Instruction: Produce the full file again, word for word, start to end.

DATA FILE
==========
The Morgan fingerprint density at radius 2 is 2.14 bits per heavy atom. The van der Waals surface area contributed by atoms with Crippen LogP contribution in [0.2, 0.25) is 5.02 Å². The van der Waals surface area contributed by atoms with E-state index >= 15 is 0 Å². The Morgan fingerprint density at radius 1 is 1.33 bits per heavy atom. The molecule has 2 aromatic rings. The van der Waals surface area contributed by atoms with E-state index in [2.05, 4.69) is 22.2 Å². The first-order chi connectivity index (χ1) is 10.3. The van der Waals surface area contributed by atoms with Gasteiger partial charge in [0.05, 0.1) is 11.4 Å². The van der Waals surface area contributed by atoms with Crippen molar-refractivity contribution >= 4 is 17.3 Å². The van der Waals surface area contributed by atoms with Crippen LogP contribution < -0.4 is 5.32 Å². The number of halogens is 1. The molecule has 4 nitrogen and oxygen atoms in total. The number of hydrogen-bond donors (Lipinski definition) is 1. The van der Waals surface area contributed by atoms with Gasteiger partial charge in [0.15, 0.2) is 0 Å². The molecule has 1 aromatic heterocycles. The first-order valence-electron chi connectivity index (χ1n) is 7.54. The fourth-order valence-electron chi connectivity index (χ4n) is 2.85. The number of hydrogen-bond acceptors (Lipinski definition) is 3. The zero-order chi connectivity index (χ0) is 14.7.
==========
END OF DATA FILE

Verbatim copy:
The Morgan fingerprint density at radius 2 is 2.14 bits per heavy atom. The van der Waals surface area contributed by atoms with Crippen LogP contribution in [0.2, 0.25) is 5.02 Å². The van der Waals surface area contributed by atoms with E-state index >= 15 is 0 Å². The Morgan fingerprint density at radius 1 is 1.33 bits per heavy atom. The molecule has 2 aromatic rings. The van der Waals surface area contributed by atoms with E-state index in [2.05, 4.69) is 22.2 Å². The first-order chi connectivity index (χ1) is 10.3. The van der Waals surface area contributed by atoms with Gasteiger partial charge in [0.05, 0.1) is 11.4 Å². The van der Waals surface area contributed by atoms with Crippen molar-refractivity contribution >= 4 is 17.3 Å². The van der Waals surface area contributed by atoms with Crippen LogP contribution < -0.4 is 5.32 Å². The number of halogens is 1. The molecule has 4 nitrogen and oxygen atoms in total. The number of hydrogen-bond donors (Lipinski definition) is 1. The van der Waals surface area contributed by atoms with Gasteiger partial charge in [0.15, 0.2) is 0 Å². The molecule has 1 aromatic heterocycles. The first-order valence-electron chi connectivity index (χ1n) is 7.54. The fourth-order valence-electron chi connectivity index (χ4n) is 2.85. The number of hydrogen-bond acceptors (Lipinski definition) is 3. The zero-order chi connectivity index (χ0) is 14.7.